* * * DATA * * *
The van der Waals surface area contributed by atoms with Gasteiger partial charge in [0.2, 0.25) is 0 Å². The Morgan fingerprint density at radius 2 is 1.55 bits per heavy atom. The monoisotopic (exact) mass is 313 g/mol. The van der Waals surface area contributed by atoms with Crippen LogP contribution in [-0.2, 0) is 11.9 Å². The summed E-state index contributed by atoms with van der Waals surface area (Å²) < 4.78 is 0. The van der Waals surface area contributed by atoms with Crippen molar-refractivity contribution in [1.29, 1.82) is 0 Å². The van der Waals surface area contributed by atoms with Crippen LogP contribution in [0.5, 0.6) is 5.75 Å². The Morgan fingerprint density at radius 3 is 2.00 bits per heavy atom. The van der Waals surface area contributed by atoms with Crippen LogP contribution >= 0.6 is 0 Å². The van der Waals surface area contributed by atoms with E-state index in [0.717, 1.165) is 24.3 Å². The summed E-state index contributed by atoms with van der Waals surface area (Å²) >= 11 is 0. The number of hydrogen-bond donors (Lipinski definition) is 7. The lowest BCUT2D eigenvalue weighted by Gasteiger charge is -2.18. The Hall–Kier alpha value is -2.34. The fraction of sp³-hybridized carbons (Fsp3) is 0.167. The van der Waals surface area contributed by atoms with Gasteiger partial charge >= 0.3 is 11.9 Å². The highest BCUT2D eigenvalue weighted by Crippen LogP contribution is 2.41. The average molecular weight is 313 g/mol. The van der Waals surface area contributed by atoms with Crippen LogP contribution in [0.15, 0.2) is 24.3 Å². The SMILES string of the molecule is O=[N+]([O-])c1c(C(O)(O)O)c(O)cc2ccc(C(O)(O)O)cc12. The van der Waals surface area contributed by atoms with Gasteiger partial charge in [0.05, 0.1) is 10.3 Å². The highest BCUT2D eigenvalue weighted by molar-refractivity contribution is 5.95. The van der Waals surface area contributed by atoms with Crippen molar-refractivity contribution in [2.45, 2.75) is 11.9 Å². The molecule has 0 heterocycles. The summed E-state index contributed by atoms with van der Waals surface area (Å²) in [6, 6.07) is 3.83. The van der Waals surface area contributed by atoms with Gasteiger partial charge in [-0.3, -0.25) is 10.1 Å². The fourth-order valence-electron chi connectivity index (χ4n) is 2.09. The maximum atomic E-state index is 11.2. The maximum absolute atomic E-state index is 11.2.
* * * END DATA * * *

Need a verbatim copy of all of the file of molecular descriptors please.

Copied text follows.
The van der Waals surface area contributed by atoms with Gasteiger partial charge in [0.2, 0.25) is 0 Å². The Morgan fingerprint density at radius 2 is 1.55 bits per heavy atom. The monoisotopic (exact) mass is 313 g/mol. The van der Waals surface area contributed by atoms with Crippen LogP contribution in [-0.2, 0) is 11.9 Å². The summed E-state index contributed by atoms with van der Waals surface area (Å²) < 4.78 is 0. The van der Waals surface area contributed by atoms with Crippen molar-refractivity contribution in [1.29, 1.82) is 0 Å². The van der Waals surface area contributed by atoms with Crippen LogP contribution in [0.5, 0.6) is 5.75 Å². The Morgan fingerprint density at radius 3 is 2.00 bits per heavy atom. The van der Waals surface area contributed by atoms with Crippen LogP contribution >= 0.6 is 0 Å². The van der Waals surface area contributed by atoms with E-state index in [0.717, 1.165) is 24.3 Å². The summed E-state index contributed by atoms with van der Waals surface area (Å²) >= 11 is 0. The number of hydrogen-bond donors (Lipinski definition) is 7. The lowest BCUT2D eigenvalue weighted by Gasteiger charge is -2.18. The Hall–Kier alpha value is -2.34. The fraction of sp³-hybridized carbons (Fsp3) is 0.167. The van der Waals surface area contributed by atoms with Gasteiger partial charge >= 0.3 is 11.9 Å². The highest BCUT2D eigenvalue weighted by Crippen LogP contribution is 2.41. The average molecular weight is 313 g/mol. The van der Waals surface area contributed by atoms with Crippen LogP contribution in [0.15, 0.2) is 24.3 Å². The SMILES string of the molecule is O=[N+]([O-])c1c(C(O)(O)O)c(O)cc2ccc(C(O)(O)O)cc12. The van der Waals surface area contributed by atoms with Gasteiger partial charge in [0.05, 0.1) is 10.3 Å². The highest BCUT2D eigenvalue weighted by molar-refractivity contribution is 5.95. The van der Waals surface area contributed by atoms with Crippen molar-refractivity contribution in [2.45, 2.75) is 11.9 Å². The molecule has 0 heterocycles. The summed E-state index contributed by atoms with van der Waals surface area (Å²) in [6, 6.07) is 3.83. The van der Waals surface area contributed by atoms with Gasteiger partial charge in [-0.3, -0.25) is 10.1 Å². The fourth-order valence-electron chi connectivity index (χ4n) is 2.09. The maximum atomic E-state index is 11.2. The maximum absolute atomic E-state index is 11.2.